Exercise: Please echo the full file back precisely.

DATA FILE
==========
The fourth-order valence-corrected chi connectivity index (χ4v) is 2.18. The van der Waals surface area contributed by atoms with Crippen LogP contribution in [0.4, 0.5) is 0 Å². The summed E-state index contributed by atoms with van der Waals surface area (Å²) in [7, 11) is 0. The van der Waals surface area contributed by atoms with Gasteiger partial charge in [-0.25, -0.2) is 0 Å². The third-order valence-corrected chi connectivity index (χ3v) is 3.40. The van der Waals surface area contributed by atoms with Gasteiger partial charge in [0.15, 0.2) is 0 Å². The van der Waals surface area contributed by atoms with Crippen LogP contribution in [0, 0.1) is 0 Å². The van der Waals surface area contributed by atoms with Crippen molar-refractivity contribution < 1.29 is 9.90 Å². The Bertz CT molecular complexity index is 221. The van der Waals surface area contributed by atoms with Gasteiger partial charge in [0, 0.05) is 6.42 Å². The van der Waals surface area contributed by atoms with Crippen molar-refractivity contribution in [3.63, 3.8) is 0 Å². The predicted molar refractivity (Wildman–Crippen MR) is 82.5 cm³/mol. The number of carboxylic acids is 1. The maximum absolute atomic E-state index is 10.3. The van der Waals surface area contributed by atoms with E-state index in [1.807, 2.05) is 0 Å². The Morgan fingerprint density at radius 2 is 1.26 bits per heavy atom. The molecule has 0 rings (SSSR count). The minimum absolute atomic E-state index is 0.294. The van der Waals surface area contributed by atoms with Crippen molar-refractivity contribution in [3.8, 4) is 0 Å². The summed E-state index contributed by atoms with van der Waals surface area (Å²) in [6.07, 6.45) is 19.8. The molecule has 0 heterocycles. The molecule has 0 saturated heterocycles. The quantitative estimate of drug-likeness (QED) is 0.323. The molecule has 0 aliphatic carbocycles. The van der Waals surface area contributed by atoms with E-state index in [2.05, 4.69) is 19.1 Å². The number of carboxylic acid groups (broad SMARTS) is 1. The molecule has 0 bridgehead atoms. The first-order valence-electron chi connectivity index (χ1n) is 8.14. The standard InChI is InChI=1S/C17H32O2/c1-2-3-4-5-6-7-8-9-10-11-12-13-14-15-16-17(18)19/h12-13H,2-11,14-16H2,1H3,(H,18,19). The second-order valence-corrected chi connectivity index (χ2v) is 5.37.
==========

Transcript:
The fourth-order valence-corrected chi connectivity index (χ4v) is 2.18. The van der Waals surface area contributed by atoms with Crippen LogP contribution in [0.4, 0.5) is 0 Å². The summed E-state index contributed by atoms with van der Waals surface area (Å²) in [7, 11) is 0. The van der Waals surface area contributed by atoms with Gasteiger partial charge in [-0.25, -0.2) is 0 Å². The third-order valence-corrected chi connectivity index (χ3v) is 3.40. The van der Waals surface area contributed by atoms with Gasteiger partial charge in [0.15, 0.2) is 0 Å². The van der Waals surface area contributed by atoms with Crippen LogP contribution in [0, 0.1) is 0 Å². The van der Waals surface area contributed by atoms with Crippen molar-refractivity contribution < 1.29 is 9.90 Å². The Bertz CT molecular complexity index is 221. The van der Waals surface area contributed by atoms with Gasteiger partial charge in [0, 0.05) is 6.42 Å². The van der Waals surface area contributed by atoms with Crippen molar-refractivity contribution in [3.63, 3.8) is 0 Å². The predicted molar refractivity (Wildman–Crippen MR) is 82.5 cm³/mol. The number of carboxylic acids is 1. The maximum absolute atomic E-state index is 10.3. The van der Waals surface area contributed by atoms with E-state index in [1.807, 2.05) is 0 Å². The Morgan fingerprint density at radius 2 is 1.26 bits per heavy atom. The molecule has 0 rings (SSSR count). The minimum absolute atomic E-state index is 0.294. The van der Waals surface area contributed by atoms with Crippen molar-refractivity contribution in [3.8, 4) is 0 Å². The summed E-state index contributed by atoms with van der Waals surface area (Å²) in [6.07, 6.45) is 19.8. The molecule has 0 heterocycles. The molecule has 0 saturated heterocycles. The quantitative estimate of drug-likeness (QED) is 0.323. The molecule has 0 aliphatic carbocycles. The van der Waals surface area contributed by atoms with E-state index in [2.05, 4.69) is 19.1 Å². The number of carboxylic acid groups (broad SMARTS) is 1. The molecule has 0 bridgehead atoms. The first-order valence-electron chi connectivity index (χ1n) is 8.14. The standard InChI is InChI=1S/C17H32O2/c1-2-3-4-5-6-7-8-9-10-11-12-13-14-15-16-17(18)19/h12-13H,2-11,14-16H2,1H3,(H,18,19). The second-order valence-corrected chi connectivity index (χ2v) is 5.37.